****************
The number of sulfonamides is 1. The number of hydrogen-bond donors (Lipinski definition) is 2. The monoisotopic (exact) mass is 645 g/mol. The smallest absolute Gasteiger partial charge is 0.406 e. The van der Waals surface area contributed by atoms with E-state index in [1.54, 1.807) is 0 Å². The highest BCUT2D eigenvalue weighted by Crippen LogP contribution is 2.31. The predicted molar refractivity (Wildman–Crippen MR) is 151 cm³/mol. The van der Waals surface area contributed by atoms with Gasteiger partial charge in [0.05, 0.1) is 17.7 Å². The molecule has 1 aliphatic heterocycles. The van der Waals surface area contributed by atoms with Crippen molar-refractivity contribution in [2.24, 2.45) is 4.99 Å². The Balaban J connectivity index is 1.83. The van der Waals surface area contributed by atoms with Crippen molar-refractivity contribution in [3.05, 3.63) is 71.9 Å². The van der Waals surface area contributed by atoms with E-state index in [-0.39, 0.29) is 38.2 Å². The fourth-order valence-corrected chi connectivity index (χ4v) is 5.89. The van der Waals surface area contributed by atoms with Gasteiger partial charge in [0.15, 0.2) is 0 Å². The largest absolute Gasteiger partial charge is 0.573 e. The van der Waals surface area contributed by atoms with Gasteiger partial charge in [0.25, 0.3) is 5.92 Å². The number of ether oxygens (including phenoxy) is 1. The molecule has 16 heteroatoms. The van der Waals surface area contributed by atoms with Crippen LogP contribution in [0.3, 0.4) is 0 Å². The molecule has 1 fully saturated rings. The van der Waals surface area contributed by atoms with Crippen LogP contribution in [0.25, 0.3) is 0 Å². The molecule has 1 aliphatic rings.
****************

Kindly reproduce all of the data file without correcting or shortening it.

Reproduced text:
The number of sulfonamides is 1. The number of hydrogen-bond donors (Lipinski definition) is 2. The monoisotopic (exact) mass is 645 g/mol. The smallest absolute Gasteiger partial charge is 0.406 e. The van der Waals surface area contributed by atoms with E-state index in [1.54, 1.807) is 0 Å². The highest BCUT2D eigenvalue weighted by Crippen LogP contribution is 2.31. The predicted molar refractivity (Wildman–Crippen MR) is 151 cm³/mol. The van der Waals surface area contributed by atoms with Gasteiger partial charge in [0.05, 0.1) is 17.7 Å². The molecule has 1 aliphatic heterocycles. The van der Waals surface area contributed by atoms with Crippen molar-refractivity contribution in [2.24, 2.45) is 4.99 Å². The Balaban J connectivity index is 1.83. The van der Waals surface area contributed by atoms with Crippen molar-refractivity contribution in [3.05, 3.63) is 71.9 Å². The van der Waals surface area contributed by atoms with E-state index in [-0.39, 0.29) is 38.2 Å². The fourth-order valence-corrected chi connectivity index (χ4v) is 5.89. The van der Waals surface area contributed by atoms with Gasteiger partial charge in [0.15, 0.2) is 0 Å². The largest absolute Gasteiger partial charge is 0.573 e. The van der Waals surface area contributed by atoms with Gasteiger partial charge in [0.25, 0.3) is 5.92 Å². The number of ether oxygens (including phenoxy) is 1. The molecule has 16 heteroatoms. The van der Waals surface area contributed by atoms with Crippen LogP contribution in [0.3, 0.4) is 0 Å². The molecule has 1 fully saturated rings. The van der Waals surface area contributed by atoms with Crippen LogP contribution in [0.25, 0.3) is 0 Å². The molecule has 1 aliphatic rings.